Fracking for Virginity

19 12 2013

Image

Priceless that the Taranaki Chamber of Commerce representative claims a happy co-existence between fracking and farming on the day Chinese news media report concerns about the impact of the petroleum industry on dairy production in Taranaki. I guess carrying milk in a truck previously used to cart contaminated fracking waste doesn’t go down so well with consumers after other recent Fonterra health scares.
In an age of 400 parts per million of CO2 in the atmosphere, the oil industry line of ‘working towards a greener economy’ while exploring for more fossil fuels is like f***king for virginity.
The local landowner Councillor Akuhata-Brown made reference to has, like many other individuals and companies, made a large amount of money and created a lot of jobs in the green economy. So the choice is not between a high standard of living and the environment as Mr Chaudhari and his ilk claim, rather the question is what kind of economy do we want – cleaner, sustainable and more stable economic development or a volatile boom and bust race to burn the planet?
With a few central government policy tweaks that made polluters pay and rewarded renewables, the economy would shift very quickly to a resilient situation that built rather than undermined the reputation of New Zealand and our products.
The National Party scrapped regulations like the requirement to include a portion of renewables in all fuel sold, gutted an already weak ETS and continues to ignore the scientific and economic imperatives necessitating a just and enduring transition away from fossil fuels. While it is understandable most political parties focus on the short-term, voters next year should insist all political party manifestos commit to a plan that weans the country off fossil fuels production and consumption by 2050.





Census surprises

4 12 2013

IMG_2866

The Census results provide a useful set of information for anyone who cares about the future of our region.

With one in three locals now aged under 20 and half the population under 40, we need to ensure the voices of young citizens are heard clearly and that we provide decent support to help them grow as contributing members of our community. I would also be keen to hear from the three local teenagers who said they earn over $100,000 per year!

Ethnic and cultural identity figures are very interesting. The proportion of the population identifying as Māori remains about the same at 49 percent (likely to be a bit higher in reality). Many of us Pākehā seem to have some ambivalence and lack of confidence about our cultural identity. The number of local ‘European’ residents has jumped sharply, while those claiming ‘New Zealander’ as their ethnicity has dropped by over 3,000. Pacific peoples have increased by about 15 percent and other ethnic groups, including Asian, have all increased more modestly. While we may be one of least ethnically diverse regions, few others have Asian and African political leaders!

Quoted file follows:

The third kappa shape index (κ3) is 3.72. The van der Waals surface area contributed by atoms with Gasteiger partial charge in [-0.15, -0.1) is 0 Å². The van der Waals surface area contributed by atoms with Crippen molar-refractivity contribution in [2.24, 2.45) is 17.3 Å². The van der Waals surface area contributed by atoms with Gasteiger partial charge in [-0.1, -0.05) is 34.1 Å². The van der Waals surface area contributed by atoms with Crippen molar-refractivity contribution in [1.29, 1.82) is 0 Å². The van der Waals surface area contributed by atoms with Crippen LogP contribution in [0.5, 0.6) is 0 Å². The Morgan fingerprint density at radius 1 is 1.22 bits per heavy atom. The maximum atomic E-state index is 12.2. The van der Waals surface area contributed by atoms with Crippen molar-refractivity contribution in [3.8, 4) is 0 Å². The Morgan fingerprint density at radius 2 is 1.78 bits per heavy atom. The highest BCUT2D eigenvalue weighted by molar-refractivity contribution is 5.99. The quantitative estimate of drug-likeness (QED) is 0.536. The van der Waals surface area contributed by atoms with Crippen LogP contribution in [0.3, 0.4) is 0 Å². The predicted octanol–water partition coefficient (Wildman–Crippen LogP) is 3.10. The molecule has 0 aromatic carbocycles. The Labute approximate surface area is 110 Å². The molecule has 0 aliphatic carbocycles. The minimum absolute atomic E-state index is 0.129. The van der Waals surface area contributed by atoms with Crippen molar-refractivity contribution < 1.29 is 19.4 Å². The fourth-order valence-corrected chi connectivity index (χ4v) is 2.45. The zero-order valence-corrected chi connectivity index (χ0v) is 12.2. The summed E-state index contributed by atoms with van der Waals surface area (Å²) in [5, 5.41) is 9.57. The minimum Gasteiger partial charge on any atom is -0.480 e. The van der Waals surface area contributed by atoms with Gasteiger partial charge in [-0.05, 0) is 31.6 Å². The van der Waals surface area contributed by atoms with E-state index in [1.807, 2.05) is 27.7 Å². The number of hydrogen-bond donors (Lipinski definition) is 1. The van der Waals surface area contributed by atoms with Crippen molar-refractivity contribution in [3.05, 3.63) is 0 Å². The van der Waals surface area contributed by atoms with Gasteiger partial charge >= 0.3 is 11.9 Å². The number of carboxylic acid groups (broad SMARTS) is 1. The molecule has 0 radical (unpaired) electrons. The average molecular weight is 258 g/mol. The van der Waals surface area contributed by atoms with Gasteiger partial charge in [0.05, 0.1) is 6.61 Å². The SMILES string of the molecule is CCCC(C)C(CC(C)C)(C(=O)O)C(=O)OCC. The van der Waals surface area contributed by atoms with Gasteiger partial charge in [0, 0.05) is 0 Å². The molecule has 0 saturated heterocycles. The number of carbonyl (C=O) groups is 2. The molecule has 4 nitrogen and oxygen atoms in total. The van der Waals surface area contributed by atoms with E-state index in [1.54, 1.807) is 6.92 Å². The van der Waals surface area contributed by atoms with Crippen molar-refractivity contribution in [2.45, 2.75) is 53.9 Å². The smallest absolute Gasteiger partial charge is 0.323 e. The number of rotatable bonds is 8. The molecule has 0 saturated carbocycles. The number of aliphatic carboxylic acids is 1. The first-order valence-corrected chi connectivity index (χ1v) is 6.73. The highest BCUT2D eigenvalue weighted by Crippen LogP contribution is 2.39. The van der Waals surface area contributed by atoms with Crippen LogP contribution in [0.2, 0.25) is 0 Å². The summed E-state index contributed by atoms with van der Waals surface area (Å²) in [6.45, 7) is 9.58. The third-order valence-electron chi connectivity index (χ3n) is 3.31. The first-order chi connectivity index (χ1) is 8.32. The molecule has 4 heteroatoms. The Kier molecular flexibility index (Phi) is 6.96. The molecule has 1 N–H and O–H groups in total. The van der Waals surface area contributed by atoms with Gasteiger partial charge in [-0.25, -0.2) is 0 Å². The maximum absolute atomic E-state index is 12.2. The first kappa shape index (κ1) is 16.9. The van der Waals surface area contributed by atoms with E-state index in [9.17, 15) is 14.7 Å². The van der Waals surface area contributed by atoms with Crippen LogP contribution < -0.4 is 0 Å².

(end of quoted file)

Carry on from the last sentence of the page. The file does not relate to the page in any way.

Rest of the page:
Though we do have 804 people – including the three teenagers – earning over $100,000, we have comparatively low income levels and the lowest home ownership rates in the country. We have also had a significant increase in the proportion of the population that hold a university degree. A population with higher levels of education should result in positive changes over time to income levels, home ownership and many other benefits. The key ingredient in that equation is a good match between education and employment opportunities. There is some good work being done in this space and a closer relationship between schools, employers and training providers will be critical.

With the lowest access to the internet at home, there is a great case for more public access options to information and communication technologies. The proposed neighbourhood computer hubs and better online options at schools, marae and the public library service all need significant support and investment to bridge the digital divide and enable new technology-based industries and employment opportunities to evolve quickly.